Monday, November 16, 2015

Guilt by association

Back in 1992, I was prior at Holy Hill and my subprior and I attended a meeting near St. Louis with a number of bishops and other clergy. It had to do with preparations for an anticipated visit of (then Pope, now Saint) John Paul II to the United States.

Following the meeting, he and I paid a courtesy visit to the Discalced Carmelite nuns in Clayton, Missouri, a St. Louis suburb. We stopped at a large mall to get something to eat in the food court. Since we had just come from a meeting with bishops and were on our way to visit a conservative community of nuns, we were both wearing clerical collars.

Unfortunately, that morning newspapers had carried headlines about the ongoing pedophilia crisis that was shaking the American Catholic church. I don't recall what the details of the story that day was, but that doesn't matter.

As we carried our trays to a table in the crowded food court, I saw a number of people glance at us with overt hostility. It took  a moment to register and then I realized the problem: We were obviously priests -- although for all they knew, we could have been Protestant clergy, some of whom wear clerical garb -- and priests were pedophiles. It was right there in the newspaper and on the television monitors scattered around the area.

I think that was the only time I felt uncomfortable in quite that way. (I felt plenty uncomfortable about the very poor handling of the pedophilia crisis by the bishops, and that ultimately was a factor in my own decision to leave the priesthood and ultimately the Catholic church. But that's another story.) I experienced what it is like to be hated for something someone else had done, something that I also found reprehensible. 

It was a helpless sort of feeling. My companion felt the same animosity, and we ate hurriedly and went on our way.

It made me try to be more aware of my tendency  to judge other people based on easy and perhaps ill-informed assumptions.

5 comments:

Anonymous said...

When I was 14 I experienced what it is like to be hated for something someone else had done. I learnt that people could hate another person because of what they symbolised.
It was the last day of term. A half day. We decided to go to the movies in the city. My girlfriends and I were all wearing pink. We looked like the privileged private school girls we were. We decided to go to McDonald's (we were teenagers) for lunch before the movies. There a gang of Maoris "befriended" us. They were in their 20s. Life had not been kind to them. They were shouting abuse at us. One of my girl friends, who was very tall, and slender, and blond, and naive, and everything they weren't, antagonised them without intending to. One particular woman started to get stuck into my tall gorgeous friend. I was strong. I had a twin brother. I thought I knew how to fight. She was my friend. I went to her rescue.

I was pulverised. Broken cheek bone. Broken nose. Lots of bruising. Her Maori friends held back the crowd of city workers who gathered to watch in their lunch break. It finally ended when a nameless aboriginal guy came to my rescue and broke it up. He disappeared before I could even thank him.

That day I learnt that I could be hated for what I represented. I learnt that some people have been so damaged by society that they are willing to attack a child that is symbolic of those who "have".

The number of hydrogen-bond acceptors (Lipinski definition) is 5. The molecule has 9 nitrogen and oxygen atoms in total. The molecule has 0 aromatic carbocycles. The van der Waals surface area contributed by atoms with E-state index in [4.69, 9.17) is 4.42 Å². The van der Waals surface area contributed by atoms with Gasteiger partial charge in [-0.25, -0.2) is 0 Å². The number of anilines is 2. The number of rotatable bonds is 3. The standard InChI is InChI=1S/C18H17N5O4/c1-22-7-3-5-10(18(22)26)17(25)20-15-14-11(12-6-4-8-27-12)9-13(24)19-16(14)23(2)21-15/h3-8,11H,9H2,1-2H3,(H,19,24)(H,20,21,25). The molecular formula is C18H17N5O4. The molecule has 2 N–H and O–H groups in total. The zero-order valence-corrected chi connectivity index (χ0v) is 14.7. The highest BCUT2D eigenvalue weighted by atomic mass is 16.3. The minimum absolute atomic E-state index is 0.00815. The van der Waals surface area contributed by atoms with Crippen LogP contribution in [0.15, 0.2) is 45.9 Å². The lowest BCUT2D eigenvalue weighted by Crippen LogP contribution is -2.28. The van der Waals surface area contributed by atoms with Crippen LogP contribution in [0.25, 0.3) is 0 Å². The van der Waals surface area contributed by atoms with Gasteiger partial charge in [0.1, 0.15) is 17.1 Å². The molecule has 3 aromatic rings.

She had so much hatred in her eyes. Back then I was the sort of kid that everyone liked. I assumed the world was going to like me. I'm still a lot like that.

The fight didn't last too long but it changed my outlook on life forever. As I was being pummeled I was thinking to myself "she is trying as hard as she can to hurt me". I had to psych myself up to punch her back as hard as I could. Before the aboriginal dude came to my rescue I did get one good punch in.

It was such a forceful punch that later when my watch stopped keeping time and my father took it to his watch maker - the watch maker made the comment that it appeared my father's son had been in a big fight based on the horizontal direction the springs had moved. Later my father realised it was the fight his daughter was in. I liked wearing boys watches back then.

That experience made me a lot more aware of the marginalised. As a young adult I spent a lot of time at a Kings Cross drop-in centre. Open from 8pm until late. I learnt a lot during that time including alternatives to violence for breaking up violent situations.
Kato

Michael Dodd said...

What a painful way to learn that lesson! My own experience was purely one of discomfort, not an actual attack or even verbal abuse -- just hateful looks. I am glad you came through it.
It is interesting to see how the same sort of experience can affect people differently. John of the Cross, for example, grew up very poor and learned generosity. Others in the same situation learned greed. Experiencing being hated teaches some people empathy; others learn to hate back.

Anonymous said...

It is interesting how the same sort of experience can affect people differently. I started journaling a few months before that experience. I haven't re-read my 14yo reflections. I'm curious now to see how my perceptions have changed over time. The eclectic experiences of ones life journey.
Kato

Anonymous said...

It is exhausting to hate. As a teenager my father taught me to hate my grandmother (his mother-in-law). Hate is such a destructive emotion.
Kato

Mitchell is Moving said...

A very well-timed post. Thank you. Sadly, your preaching to the converted. Will people never learn?